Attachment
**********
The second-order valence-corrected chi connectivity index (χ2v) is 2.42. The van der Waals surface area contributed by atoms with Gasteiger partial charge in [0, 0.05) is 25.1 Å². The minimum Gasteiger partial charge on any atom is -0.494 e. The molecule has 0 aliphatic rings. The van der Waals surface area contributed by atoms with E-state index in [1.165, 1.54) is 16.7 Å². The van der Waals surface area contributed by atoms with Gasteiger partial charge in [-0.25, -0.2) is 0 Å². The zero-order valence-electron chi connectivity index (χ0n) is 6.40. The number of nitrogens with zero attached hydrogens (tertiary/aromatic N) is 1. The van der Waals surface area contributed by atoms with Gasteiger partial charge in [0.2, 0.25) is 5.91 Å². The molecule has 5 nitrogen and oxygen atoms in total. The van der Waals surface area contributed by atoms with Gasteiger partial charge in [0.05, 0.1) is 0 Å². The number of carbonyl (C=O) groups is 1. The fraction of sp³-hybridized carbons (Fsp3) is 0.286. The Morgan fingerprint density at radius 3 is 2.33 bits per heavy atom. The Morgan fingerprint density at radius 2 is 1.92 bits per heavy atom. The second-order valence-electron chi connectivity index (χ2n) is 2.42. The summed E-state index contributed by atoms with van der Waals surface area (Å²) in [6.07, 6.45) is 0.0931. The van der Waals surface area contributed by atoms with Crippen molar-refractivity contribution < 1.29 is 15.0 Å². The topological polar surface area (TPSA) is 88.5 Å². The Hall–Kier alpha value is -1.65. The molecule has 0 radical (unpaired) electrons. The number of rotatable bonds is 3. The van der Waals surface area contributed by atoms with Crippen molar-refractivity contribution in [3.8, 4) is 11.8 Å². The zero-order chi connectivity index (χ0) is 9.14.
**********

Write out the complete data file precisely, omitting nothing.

The second-order valence-corrected chi connectivity index (χ2v) is 2.42. The van der Waals surface area contributed by atoms with Gasteiger partial charge in [0, 0.05) is 25.1 Å². The minimum Gasteiger partial charge on any atom is -0.494 e. The molecule has 0 aliphatic rings. The van der Waals surface area contributed by atoms with E-state index in [1.165, 1.54) is 16.7 Å². The van der Waals surface area contributed by atoms with Gasteiger partial charge in [-0.25, -0.2) is 0 Å². The zero-order valence-electron chi connectivity index (χ0n) is 6.40. The number of nitrogens with zero attached hydrogens (tertiary/aromatic N) is 1. The van der Waals surface area contributed by atoms with Gasteiger partial charge in [0.2, 0.25) is 5.91 Å². The molecule has 5 nitrogen and oxygen atoms in total. The van der Waals surface area contributed by atoms with Gasteiger partial charge in [0.05, 0.1) is 0 Å². The number of carbonyl (C=O) groups is 1. The fraction of sp³-hybridized carbons (Fsp3) is 0.286. The Morgan fingerprint density at radius 3 is 2.33 bits per heavy atom. The Morgan fingerprint density at radius 2 is 1.92 bits per heavy atom. The second-order valence-electron chi connectivity index (χ2n) is 2.42. The summed E-state index contributed by atoms with van der Waals surface area (Å²) in [6.07, 6.45) is 0.0931. The van der Waals surface area contributed by atoms with Crippen molar-refractivity contribution < 1.29 is 15.0 Å². The topological polar surface area (TPSA) is 88.5 Å². The Hall–Kier alpha value is -1.65. The molecule has 0 radical (unpaired) electrons. The number of rotatable bonds is 3. The van der Waals surface area contributed by atoms with Crippen molar-refractivity contribution in [3.8, 4) is 11.8 Å². The zero-order chi connectivity index (χ0) is 9.14.